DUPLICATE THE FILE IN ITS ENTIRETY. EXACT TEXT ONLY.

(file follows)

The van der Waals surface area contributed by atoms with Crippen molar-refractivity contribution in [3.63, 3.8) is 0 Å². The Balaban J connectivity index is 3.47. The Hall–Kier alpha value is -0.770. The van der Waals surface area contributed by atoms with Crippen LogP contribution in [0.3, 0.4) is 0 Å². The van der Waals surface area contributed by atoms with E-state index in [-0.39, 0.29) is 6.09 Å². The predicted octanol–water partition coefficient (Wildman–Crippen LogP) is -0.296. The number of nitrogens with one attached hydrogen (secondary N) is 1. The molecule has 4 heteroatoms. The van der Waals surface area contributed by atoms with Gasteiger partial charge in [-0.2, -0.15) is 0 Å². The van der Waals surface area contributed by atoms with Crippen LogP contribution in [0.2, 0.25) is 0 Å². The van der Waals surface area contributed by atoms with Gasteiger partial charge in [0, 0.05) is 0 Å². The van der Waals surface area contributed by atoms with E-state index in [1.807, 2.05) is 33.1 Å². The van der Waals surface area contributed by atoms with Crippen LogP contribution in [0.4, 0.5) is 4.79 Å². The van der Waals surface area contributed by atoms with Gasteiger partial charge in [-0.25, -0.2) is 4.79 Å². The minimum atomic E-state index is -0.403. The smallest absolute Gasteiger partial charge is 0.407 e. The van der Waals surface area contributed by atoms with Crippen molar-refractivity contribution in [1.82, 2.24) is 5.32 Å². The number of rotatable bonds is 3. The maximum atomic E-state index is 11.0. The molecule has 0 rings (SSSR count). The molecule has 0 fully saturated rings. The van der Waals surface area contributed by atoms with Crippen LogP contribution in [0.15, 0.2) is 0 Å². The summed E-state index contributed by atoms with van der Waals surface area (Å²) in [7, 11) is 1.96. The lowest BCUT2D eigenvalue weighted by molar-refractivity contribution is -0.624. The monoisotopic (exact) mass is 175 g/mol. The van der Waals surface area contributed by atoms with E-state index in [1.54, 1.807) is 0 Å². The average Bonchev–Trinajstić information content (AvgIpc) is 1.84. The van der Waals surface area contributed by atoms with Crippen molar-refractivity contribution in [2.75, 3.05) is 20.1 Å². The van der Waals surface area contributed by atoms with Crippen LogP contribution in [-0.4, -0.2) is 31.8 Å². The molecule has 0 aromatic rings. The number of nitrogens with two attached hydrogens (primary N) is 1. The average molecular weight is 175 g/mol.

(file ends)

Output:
The van der Waals surface area contributed by atoms with Crippen molar-refractivity contribution in [3.63, 3.8) is 0 Å². The Balaban J connectivity index is 3.47. The Hall–Kier alpha value is -0.770. The van der Waals surface area contributed by atoms with Crippen LogP contribution in [0.3, 0.4) is 0 Å². The van der Waals surface area contributed by atoms with E-state index in [-0.39, 0.29) is 6.09 Å². The predicted octanol–water partition coefficient (Wildman–Crippen LogP) is -0.296. The number of nitrogens with one attached hydrogen (secondary N) is 1. The molecule has 4 heteroatoms. The van der Waals surface area contributed by atoms with Gasteiger partial charge in [-0.2, -0.15) is 0 Å². The van der Waals surface area contributed by atoms with Crippen LogP contribution in [0.2, 0.25) is 0 Å². The van der Waals surface area contributed by atoms with Gasteiger partial charge in [0, 0.05) is 0 Å². The van der Waals surface area contributed by atoms with E-state index in [1.807, 2.05) is 33.1 Å². The van der Waals surface area contributed by atoms with Crippen LogP contribution in [0.4, 0.5) is 4.79 Å². The van der Waals surface area contributed by atoms with Gasteiger partial charge in [-0.25, -0.2) is 4.79 Å². The minimum atomic E-state index is -0.403. The smallest absolute Gasteiger partial charge is 0.407 e. The van der Waals surface area contributed by atoms with Crippen molar-refractivity contribution in [1.82, 2.24) is 5.32 Å². The number of rotatable bonds is 3. The maximum atomic E-state index is 11.0. The molecule has 0 rings (SSSR count). The molecule has 0 fully saturated rings. The van der Waals surface area contributed by atoms with Crippen LogP contribution in [0.15, 0.2) is 0 Å². The summed E-state index contributed by atoms with van der Waals surface area (Å²) in [7, 11) is 1.96. The lowest BCUT2D eigenvalue weighted by molar-refractivity contribution is -0.624. The monoisotopic (exact) mass is 175 g/mol. The van der Waals surface area contributed by atoms with E-state index in [1.54, 1.807) is 0 Å². The average Bonchev–Trinajstić information content (AvgIpc) is 1.84. The van der Waals surface area contributed by atoms with Crippen molar-refractivity contribution in [2.75, 3.05) is 20.1 Å². The van der Waals surface area contributed by atoms with Crippen LogP contribution in [-0.4, -0.2) is 31.8 Å². The molecule has 0 aromatic rings. The number of nitrogens with two attached hydrogens (primary N) is 1. The average molecular weight is 175 g/mol.